An Echo Press Editorial: Local arts scene at pivotal point

Our local arts scene is in trouble and needs your support.

Don’t brush this off. If we don’t respond fast enough, if we put it off by thinking our arts, crafts and entertainment venues will bounce back all by themselves, that would be regrettable. Arts, which play such a huge role in our community, could be gone for good.

As reported in Friday’s Echo Press, the Andria Theatre is looking at a loss of more than $163,000 because the pandemic canceled its productions and scrubbed its biggest fundraiser, Art in the Park. David Christman, Andria Theatre’s artistic director, put it this way: “This is a very bleak time for the Andria. We are not confident that she will survive. And that is the honest truth.”

As of last week, the Andria Theatre didn’t even know when it would be able to fully reopen. “If the fall and holiday productions need to be canceled, that will mean further big hits to the theater’s income,” noted the theater’s executive director Ann Hermes. “The theater enjoyed its three past seasons that positioned the theater in a very positive financial light. But COVID-19 knocked it out in one fell swoop.”

And it’s not just the Andria Theatre that’s struggling through the pandemic. It’s all the other arts organizations in the community too – Theatre L’Homme Dieu, Central Lakes Symphony Orchestra, Central Lakes Concert Association and others. They’re not only reeling from cancelled events, they also face a big cut in funding from the Legacy Amendment, which is funded through sales taxes, which have plummeted because of the economic slowdown from the coronavirus. Individual artists are also impacted. They haven’t been able to sell their wares at community festivals, Art in the Park and other events.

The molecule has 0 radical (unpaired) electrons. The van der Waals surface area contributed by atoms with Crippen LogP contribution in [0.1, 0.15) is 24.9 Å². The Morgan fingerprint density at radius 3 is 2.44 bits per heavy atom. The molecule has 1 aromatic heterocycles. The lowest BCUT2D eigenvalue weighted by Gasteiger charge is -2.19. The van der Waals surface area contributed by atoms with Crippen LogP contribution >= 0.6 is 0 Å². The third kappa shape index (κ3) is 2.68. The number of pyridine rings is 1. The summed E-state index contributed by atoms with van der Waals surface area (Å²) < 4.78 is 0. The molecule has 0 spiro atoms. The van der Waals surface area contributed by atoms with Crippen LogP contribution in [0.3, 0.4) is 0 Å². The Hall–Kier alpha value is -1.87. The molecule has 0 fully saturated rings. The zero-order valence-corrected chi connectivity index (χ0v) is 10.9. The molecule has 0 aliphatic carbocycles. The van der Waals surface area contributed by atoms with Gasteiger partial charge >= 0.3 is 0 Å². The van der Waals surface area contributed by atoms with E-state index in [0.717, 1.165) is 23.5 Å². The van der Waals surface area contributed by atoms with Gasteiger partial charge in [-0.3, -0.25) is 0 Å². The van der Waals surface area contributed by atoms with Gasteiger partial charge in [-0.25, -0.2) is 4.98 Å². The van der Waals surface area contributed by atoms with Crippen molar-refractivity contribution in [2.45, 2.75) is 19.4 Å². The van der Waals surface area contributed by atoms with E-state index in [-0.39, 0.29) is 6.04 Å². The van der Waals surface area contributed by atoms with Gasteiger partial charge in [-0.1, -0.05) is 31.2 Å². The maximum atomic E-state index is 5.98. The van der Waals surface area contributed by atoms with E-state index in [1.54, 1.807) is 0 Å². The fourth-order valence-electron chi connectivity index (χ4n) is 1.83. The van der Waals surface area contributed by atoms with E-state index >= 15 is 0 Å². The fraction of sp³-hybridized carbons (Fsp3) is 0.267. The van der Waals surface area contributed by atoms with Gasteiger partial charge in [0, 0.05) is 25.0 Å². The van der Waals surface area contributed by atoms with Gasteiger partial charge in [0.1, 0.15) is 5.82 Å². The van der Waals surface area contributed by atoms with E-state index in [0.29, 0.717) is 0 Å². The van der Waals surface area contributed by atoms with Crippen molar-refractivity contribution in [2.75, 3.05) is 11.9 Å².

Even if you’re not a big fan of the arts, you can’t ignore their impact. They help bring visitors to our area, who in turn shop at our stores, fill up at our gas stations, dine in our restaurants, and stay at our hotels. The ripple effect is real. One estimate a few years ago credited the local arts scene with pumping in about $3 million into the local economy.

Arts organizations are thinking of creative ways of raising money. The Andria Theatre, for instance, is selling space for people to put Happy Birthday greetings on its marquee or maybe even a marriage proposal.

Plays, productions, concerts and events don’t just magically happen year after year. They take an enormous amount of planning, practicing and dollars to pull off. The cost to produce one show at the Andria can amount to $15,000 or more.

We’re fortunate that Douglas County has a strong base of arts supporters. A few of them reacted with shock and sadness to our story about the Andria Theatre’s struggles. Some of the posts on our Facebook page:

  • “We need a GoFundMe for it. This theatre is so important and these actors work so hard, I have tasted just a fraction of it and WOW!”

  • “Time to rally for an important part of Alexandria! We're dropping off our check tomorrow. If you can afford it, please help the Andria! The Andria is a vital part of our town.”

  • “This makes me really sad.”

  • “We can't lose it!”

  • “The performances are magical. Watching my 6-year-old’s eyes during the Frozen play I would buy tickets for all the kids’ plays.”

  • We hope comments like these are circulating throughout Douglas County. The base of arts supporters in the community shouldn’t have to tackle this all on their own. Others have to raise their hands and say, “I will help the arts.”

Go to the websites of the arts organizations and donate to them directly. Buy a raffle ticket to help the Andria Theatre – they’re $10 and available at Elden’s Fresh Foods. Support local artists by buying their wares.
Keep the arts alive.

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